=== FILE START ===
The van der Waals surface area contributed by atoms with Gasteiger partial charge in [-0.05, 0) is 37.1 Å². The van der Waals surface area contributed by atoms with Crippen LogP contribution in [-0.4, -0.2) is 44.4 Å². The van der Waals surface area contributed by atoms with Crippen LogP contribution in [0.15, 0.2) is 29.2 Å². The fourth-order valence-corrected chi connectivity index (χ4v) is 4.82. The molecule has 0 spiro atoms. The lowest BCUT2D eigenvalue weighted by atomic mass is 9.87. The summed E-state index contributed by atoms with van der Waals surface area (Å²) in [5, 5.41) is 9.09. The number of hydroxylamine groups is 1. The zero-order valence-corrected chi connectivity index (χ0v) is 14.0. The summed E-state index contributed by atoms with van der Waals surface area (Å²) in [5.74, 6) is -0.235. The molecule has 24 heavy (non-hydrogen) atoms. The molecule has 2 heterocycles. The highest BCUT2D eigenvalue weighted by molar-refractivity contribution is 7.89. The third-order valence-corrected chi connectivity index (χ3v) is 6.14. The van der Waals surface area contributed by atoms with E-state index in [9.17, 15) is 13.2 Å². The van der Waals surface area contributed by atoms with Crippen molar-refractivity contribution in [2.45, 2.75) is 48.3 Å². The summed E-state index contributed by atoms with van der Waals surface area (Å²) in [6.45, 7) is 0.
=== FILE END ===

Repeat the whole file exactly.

The van der Waals surface area contributed by atoms with Gasteiger partial charge in [-0.05, 0) is 37.1 Å². The van der Waals surface area contributed by atoms with Crippen LogP contribution in [-0.4, -0.2) is 44.4 Å². The van der Waals surface area contributed by atoms with Crippen LogP contribution in [0.15, 0.2) is 29.2 Å². The fourth-order valence-corrected chi connectivity index (χ4v) is 4.82. The molecule has 0 spiro atoms. The lowest BCUT2D eigenvalue weighted by atomic mass is 9.87. The summed E-state index contributed by atoms with van der Waals surface area (Å²) in [5, 5.41) is 9.09. The number of hydroxylamine groups is 1. The zero-order valence-corrected chi connectivity index (χ0v) is 14.0. The summed E-state index contributed by atoms with van der Waals surface area (Å²) in [5.74, 6) is -0.235. The molecule has 24 heavy (non-hydrogen) atoms. The molecule has 2 heterocycles. The highest BCUT2D eigenvalue weighted by molar-refractivity contribution is 7.89. The third-order valence-corrected chi connectivity index (χ3v) is 6.14. The van der Waals surface area contributed by atoms with E-state index in [9.17, 15) is 13.2 Å². The van der Waals surface area contributed by atoms with Crippen molar-refractivity contribution in [2.45, 2.75) is 48.3 Å². The summed E-state index contributed by atoms with van der Waals surface area (Å²) in [6.45, 7) is 0.